I have a picture of my son in a yellow tee shirt with a blue glitter seahorse on the front. We are in Maui together for the first time as a family. My son is smiling up at me and holding a sweaty straw-cup full of milk with both of his tiny hands. In the photograph, his curls are plastered against his forehead from the heat, and his cheeks are pink. There is no evidence that minutes earlier he was on the edge of an epic meltdown.
If you have never traveled with a child who is not quite two—getting a free plane ticket under the wire—I will tell you that even when it goes swimmingly, it is exhausting.
The waitress greets us cheerily as I attempt to diffuse the meltdown, fishing around in the bottom of my bag for his orange garbage truck. I barely look up. “Could I have milk in a cup with a straw for him?” I ask, nodding in my son’s direction.
My child starts to shriek about the garbage truck—overtired, overstimulated.
With a laugh, she says, “And you probably need a drink!”
Without a thought, and possessing only marginally more patience than my toddler, I look her in the face and snap, “I don’t drink.”
I don’t say that I have thought about quitting.
I don’t say that I am taking a break.
I don’t say that I have recently stopped.
I say, decisively: “I don’t drink.” It’s the first time I’ve said it to anyone outside my family.
I immediately feel shame and resentment. I feel shame for not being nicer. I feel shame for being the one with the problem. I resent the waitress for making me say the ugly thing out loud.
I looked at my son’s face, sitting there in his seahorse t-shirt, clutching his orange garbage truck. Once the cup of milk appeared, and then some fish tacos, he forgot completely about the meltdown, abandoning it like an outgrown toy.
Looking into his sweaty face as he munched on his crispy fish, I could see us across time. It was not that I was not simply not-drinking. I was not just getting sober. I was breaking generational curses, moment to moment.
I haven’t had a drink in 22 days.
I feel like an asshole. For being a jerk to our waitress. For being so angry about my sobriety. For not being able to hold it together.
What I didn’t understand yet, was that I was, in that very moment, evolving my lineage, like a time traveler sent back to save her family. I changed one tiny detail and altered the course of our history.
Rather than closing my eyes and gulping down a cocktail until I could feel my blood chemistry change, I just sat and stared at my son, sweeping curls away from his face. I sat there and endured every little detail.
Before I quit, no one would have thought I had a problem. I kept my drinking nicely zipped up and smoothed out on the surface. I would have a glass of wine with dinner or a couple of cocktails at a party. But inside, I was dying. Not an epic death, like the alcoholics I’d grown up watching in Lifetime movies. Something slower—a spiritual death that was starting to make it hard to look in the mirror or into my son’s face. There is no word for people like me who do not have enough of a problem.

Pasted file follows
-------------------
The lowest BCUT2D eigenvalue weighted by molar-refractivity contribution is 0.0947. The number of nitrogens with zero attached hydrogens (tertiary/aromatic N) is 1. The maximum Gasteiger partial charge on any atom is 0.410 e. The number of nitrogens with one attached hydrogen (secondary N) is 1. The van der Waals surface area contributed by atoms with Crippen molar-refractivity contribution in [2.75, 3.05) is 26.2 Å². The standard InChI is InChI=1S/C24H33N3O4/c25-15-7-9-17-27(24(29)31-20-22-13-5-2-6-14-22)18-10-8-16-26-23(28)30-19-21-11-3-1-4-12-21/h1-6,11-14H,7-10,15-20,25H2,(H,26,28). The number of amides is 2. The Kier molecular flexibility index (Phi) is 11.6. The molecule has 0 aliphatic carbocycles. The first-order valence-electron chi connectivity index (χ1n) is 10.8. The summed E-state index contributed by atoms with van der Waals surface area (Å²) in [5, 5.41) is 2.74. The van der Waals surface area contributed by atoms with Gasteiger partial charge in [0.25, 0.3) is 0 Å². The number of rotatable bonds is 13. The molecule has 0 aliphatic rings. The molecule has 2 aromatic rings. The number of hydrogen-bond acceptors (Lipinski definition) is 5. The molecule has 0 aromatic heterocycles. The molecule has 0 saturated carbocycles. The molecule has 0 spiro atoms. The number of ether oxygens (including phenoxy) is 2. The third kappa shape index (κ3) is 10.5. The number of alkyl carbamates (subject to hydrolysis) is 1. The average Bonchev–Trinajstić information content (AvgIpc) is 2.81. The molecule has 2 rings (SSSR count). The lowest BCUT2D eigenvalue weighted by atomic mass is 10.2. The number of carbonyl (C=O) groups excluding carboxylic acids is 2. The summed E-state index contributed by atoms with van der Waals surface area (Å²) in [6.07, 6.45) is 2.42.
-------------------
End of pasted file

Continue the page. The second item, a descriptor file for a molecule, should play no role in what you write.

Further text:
When I quit, there was nothing people could point to where people could excuse their own behavior. Nothing that let them say, “At least I’m not like that.” There is nothing in the popular vernacular for women who are just tired of hurting themselves.
That lack of vocabulary makes people uncomfortable.
Wine mom culture had fooled me into believing that children are not meant to be enjoyed. They are meant to be merely endured, until the socially acceptable hour at which we are allowed to start drinking (heavily, if possible). But I didn’t just want to survive. Which meant that I had some uncomfortable questions.
What if I could actually enjoy my child without numbing myself? What if I could simply be with all of his feelings—even in their most epic meltdowns—without having to numb my own? What if I didn’t treat my life like a problem to be drowned out? What if my child saw me refuse to see him that way?
What might happen?
At that point, my sobriety was a fragile thing, but it grew stronger: less defensive, more certain. Looking out over a sea of drinks dotted with little umbrellas, I still struggled with how unfair this inheritance felt. I looked back at my child and pulled him and his garbage truck into my lap.
Sitting there in his yellow t-shirt, yacht rock barely audible over the cacophony of vacationers, my son was watching me perform witchcraft. I was undoing generations of numbness. I was breaking the spell of seeing children as a burden. I was choosing to stop harming myself and to feel it all.